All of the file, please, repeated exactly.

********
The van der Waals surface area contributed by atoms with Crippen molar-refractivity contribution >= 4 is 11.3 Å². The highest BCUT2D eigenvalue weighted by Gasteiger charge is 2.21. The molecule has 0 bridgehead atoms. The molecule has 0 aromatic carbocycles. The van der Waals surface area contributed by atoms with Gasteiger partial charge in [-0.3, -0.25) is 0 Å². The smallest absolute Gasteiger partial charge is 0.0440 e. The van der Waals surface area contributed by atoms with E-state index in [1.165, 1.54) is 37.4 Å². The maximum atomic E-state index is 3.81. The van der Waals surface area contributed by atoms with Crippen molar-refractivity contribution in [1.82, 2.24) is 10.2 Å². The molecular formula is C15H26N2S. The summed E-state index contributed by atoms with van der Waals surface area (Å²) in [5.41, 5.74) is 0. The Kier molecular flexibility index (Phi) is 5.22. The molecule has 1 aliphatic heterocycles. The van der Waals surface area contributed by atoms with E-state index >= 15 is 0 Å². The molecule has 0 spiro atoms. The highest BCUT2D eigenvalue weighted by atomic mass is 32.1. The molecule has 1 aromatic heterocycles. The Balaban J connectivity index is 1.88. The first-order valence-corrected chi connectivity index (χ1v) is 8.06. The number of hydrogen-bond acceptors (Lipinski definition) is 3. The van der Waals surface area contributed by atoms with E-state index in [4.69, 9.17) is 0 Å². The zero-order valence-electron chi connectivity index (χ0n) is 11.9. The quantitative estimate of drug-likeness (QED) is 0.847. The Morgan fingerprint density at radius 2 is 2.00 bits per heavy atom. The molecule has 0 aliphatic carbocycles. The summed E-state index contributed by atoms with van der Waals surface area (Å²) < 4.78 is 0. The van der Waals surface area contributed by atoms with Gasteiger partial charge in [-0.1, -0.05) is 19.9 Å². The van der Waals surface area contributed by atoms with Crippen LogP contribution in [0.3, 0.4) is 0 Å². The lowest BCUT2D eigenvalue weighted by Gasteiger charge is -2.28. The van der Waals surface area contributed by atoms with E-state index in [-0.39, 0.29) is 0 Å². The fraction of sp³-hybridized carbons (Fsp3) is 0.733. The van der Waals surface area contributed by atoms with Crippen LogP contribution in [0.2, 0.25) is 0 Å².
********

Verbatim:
The van der Waals surface area contributed by atoms with Crippen molar-refractivity contribution >= 4 is 11.3 Å². The highest BCUT2D eigenvalue weighted by Gasteiger charge is 2.21. The molecule has 0 bridgehead atoms. The molecule has 0 aromatic carbocycles. The van der Waals surface area contributed by atoms with Gasteiger partial charge in [-0.3, -0.25) is 0 Å². The smallest absolute Gasteiger partial charge is 0.0440 e. The van der Waals surface area contributed by atoms with E-state index in [1.165, 1.54) is 37.4 Å². The maximum atomic E-state index is 3.81. The van der Waals surface area contributed by atoms with Crippen molar-refractivity contribution in [1.82, 2.24) is 10.2 Å². The molecular formula is C15H26N2S. The summed E-state index contributed by atoms with van der Waals surface area (Å²) in [5.41, 5.74) is 0. The Kier molecular flexibility index (Phi) is 5.22. The molecule has 1 aliphatic heterocycles. The van der Waals surface area contributed by atoms with E-state index >= 15 is 0 Å². The molecule has 0 spiro atoms. The highest BCUT2D eigenvalue weighted by atomic mass is 32.1. The molecule has 1 aromatic heterocycles. The Balaban J connectivity index is 1.88. The first-order valence-corrected chi connectivity index (χ1v) is 8.06. The number of hydrogen-bond acceptors (Lipinski definition) is 3. The van der Waals surface area contributed by atoms with E-state index in [4.69, 9.17) is 0 Å². The zero-order valence-electron chi connectivity index (χ0n) is 11.9. The quantitative estimate of drug-likeness (QED) is 0.847. The Morgan fingerprint density at radius 2 is 2.00 bits per heavy atom. The molecule has 0 aliphatic carbocycles. The summed E-state index contributed by atoms with van der Waals surface area (Å²) < 4.78 is 0. The van der Waals surface area contributed by atoms with Gasteiger partial charge in [-0.1, -0.05) is 19.9 Å². The van der Waals surface area contributed by atoms with Crippen LogP contribution in [0.3, 0.4) is 0 Å². The lowest BCUT2D eigenvalue weighted by Gasteiger charge is -2.28. The van der Waals surface area contributed by atoms with E-state index in [-0.39, 0.29) is 0 Å². The fraction of sp³-hybridized carbons (Fsp3) is 0.733. The van der Waals surface area contributed by atoms with Crippen LogP contribution in [0.2, 0.25) is 0 Å².